Tesla goes after Ford
During the November unveiling, Musk took several shots at Ford — maker of the F-150, the best-selling truck in America. A member of his team hit a Ford truck door with a sledgehammer during a comparison test; Musk showed a video of the Cybertruck towing a Ford in a tug-of-war; he knocked “Built Ford Tough” slogan when he said, “If you want a truck that’s really tough — not fake tough — you want a truck you can take a sledgehammer to, doesn’t scratch, won’t dent…” The Ford F-150 has beat the Tesla in one area though—base price. It is about $28,500, but goes up considerably with options.
Musk did note at the top of his presentation that there was a bigger reason for making a pickup truck, more than an homage to dark sci-fi and an excuse to wear a lot of leather. After all, more than 1.5 million pickup trucks were sold in 2019, a screen behind him informed the audience.
“We need sustainable energy now. If we don’t have pickup truck, we don’t solve it. So I present to you the Cybertruck.”
The Tesla ATV
The “one more thing” moment at the Cybertruck event was the introduction of a Tesla ATV, which was driven onto the stage and into the bed of the truck, where it was plugged in and charged from the truck.
The ATV was later named in press materials as the "Cyberquad." It's a two-person electric vehicle that will ship as an optional extra with the Cybertruck. Little else is known at this stage, but eagle-eyed fans have spotted similarities with the Yamaha 700 Raptor ATV. Yamaha has denied any affiliation.
While it's a whole new space for Tesla, competitors seem unfazed by the idea the company may soon disrupt another industry. A representative from DDR, an Ohio-based electric ATV manufacturer, described the Cyberquad's design as "8-bit" to Inverse.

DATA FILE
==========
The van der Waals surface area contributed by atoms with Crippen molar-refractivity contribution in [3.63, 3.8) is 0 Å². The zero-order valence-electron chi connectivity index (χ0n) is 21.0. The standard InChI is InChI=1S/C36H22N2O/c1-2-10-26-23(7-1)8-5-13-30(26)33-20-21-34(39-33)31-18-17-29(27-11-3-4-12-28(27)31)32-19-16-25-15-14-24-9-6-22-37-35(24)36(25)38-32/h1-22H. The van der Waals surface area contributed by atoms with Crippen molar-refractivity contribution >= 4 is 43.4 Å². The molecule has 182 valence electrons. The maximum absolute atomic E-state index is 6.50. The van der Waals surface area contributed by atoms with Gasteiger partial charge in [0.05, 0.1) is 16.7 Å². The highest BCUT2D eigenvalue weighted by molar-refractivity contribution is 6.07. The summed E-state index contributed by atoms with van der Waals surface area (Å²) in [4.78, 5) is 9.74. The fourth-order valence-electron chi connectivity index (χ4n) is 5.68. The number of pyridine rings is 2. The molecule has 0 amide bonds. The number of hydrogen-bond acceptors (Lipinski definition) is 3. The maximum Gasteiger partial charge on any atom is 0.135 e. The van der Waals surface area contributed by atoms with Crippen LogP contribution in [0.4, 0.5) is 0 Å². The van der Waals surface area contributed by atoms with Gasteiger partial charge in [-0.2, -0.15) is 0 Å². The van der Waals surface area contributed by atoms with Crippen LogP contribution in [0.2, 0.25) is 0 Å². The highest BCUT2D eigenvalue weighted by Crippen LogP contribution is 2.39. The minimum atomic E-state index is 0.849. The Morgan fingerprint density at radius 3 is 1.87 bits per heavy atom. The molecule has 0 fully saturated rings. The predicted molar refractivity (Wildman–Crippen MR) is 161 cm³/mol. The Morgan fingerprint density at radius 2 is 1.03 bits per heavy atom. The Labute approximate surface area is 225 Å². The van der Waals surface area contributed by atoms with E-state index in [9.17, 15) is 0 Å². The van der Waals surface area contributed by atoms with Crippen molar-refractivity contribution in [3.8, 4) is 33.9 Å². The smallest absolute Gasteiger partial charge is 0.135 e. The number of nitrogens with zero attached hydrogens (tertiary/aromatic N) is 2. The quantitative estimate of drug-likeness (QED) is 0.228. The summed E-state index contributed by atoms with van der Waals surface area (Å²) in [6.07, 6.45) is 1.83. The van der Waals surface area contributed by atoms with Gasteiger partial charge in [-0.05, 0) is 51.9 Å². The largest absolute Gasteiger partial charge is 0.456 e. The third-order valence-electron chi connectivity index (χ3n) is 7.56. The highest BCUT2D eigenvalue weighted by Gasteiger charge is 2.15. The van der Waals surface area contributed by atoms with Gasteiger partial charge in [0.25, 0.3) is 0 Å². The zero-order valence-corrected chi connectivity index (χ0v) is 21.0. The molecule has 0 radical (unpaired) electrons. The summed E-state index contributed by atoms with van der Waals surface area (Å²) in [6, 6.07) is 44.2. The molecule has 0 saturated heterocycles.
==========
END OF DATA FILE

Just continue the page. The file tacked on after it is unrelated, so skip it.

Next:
On the ground at the event, there were several cars from classic sci-fi movies, including the Spinner police car from Blade Runner (1982) and the DeLorean from the Back to the Future films.
Following the launch, Musk has played up to the futuristic design. He's suggested the truck could fly on the SpaceX Starship, the rocket designed to send humans to Mars. He's also declared that the "Cybertruck (pressurized edition) will be official truck of Mars," perhaps forming the first vehicle for the city expected to take shape in 2050.
Musk has talked about the Tesla pickup for years.
“I can’t talk about the details, but it’s gonna be like a really futuristic-like cyberpunk, Blade Runner pickup truck,” Musk said in a November 2018 interview. “It’s gonna be awesome, it’s gonna be amazing. This will be heart-stopping. It stops my heart. It’s like, oh, it’s great.”
A few hours before the unveiling, Musk tweeted that the design was influenced partly by The Spy Who Loved Me, the 1977 James Bond film with a car that turns into a submarine. He also joked (maybe) that the pressurized edition of the truck would be the “official truck of Mars.”
Musk even went as far as to say that “I actually don’t know if a lot of people will buy this pickup truck or not, but I don’t care,” before adding that “I do care, eventually” as “we wanna get gasoline, diesel pickup trucks off the road.”
Based on the company’s 2016 master plan, the truck can be seen as the third step in a three-part plan to transform Tesla from a premium automaker to a mass-market manufacturer. That started with the Tesla Model 3, a sedan that entered production in July 2017 and starts at $35,000. It continues with the Tesla Model Y, a compact SUV expected to hit roads next summer starting at $39,000. Although it’s expected to have limited appeal compared to these other two, the Cybertruck was listed as the final piece of the proverbial puzzle.
“Cybertruck doesn’t look like anything I’ve seen bouncing around the Internet,” Musk declared in January 2020. “It’s closer to an armored personnel carrier from the future.”
Abbreviated Tesla pickup hype timeline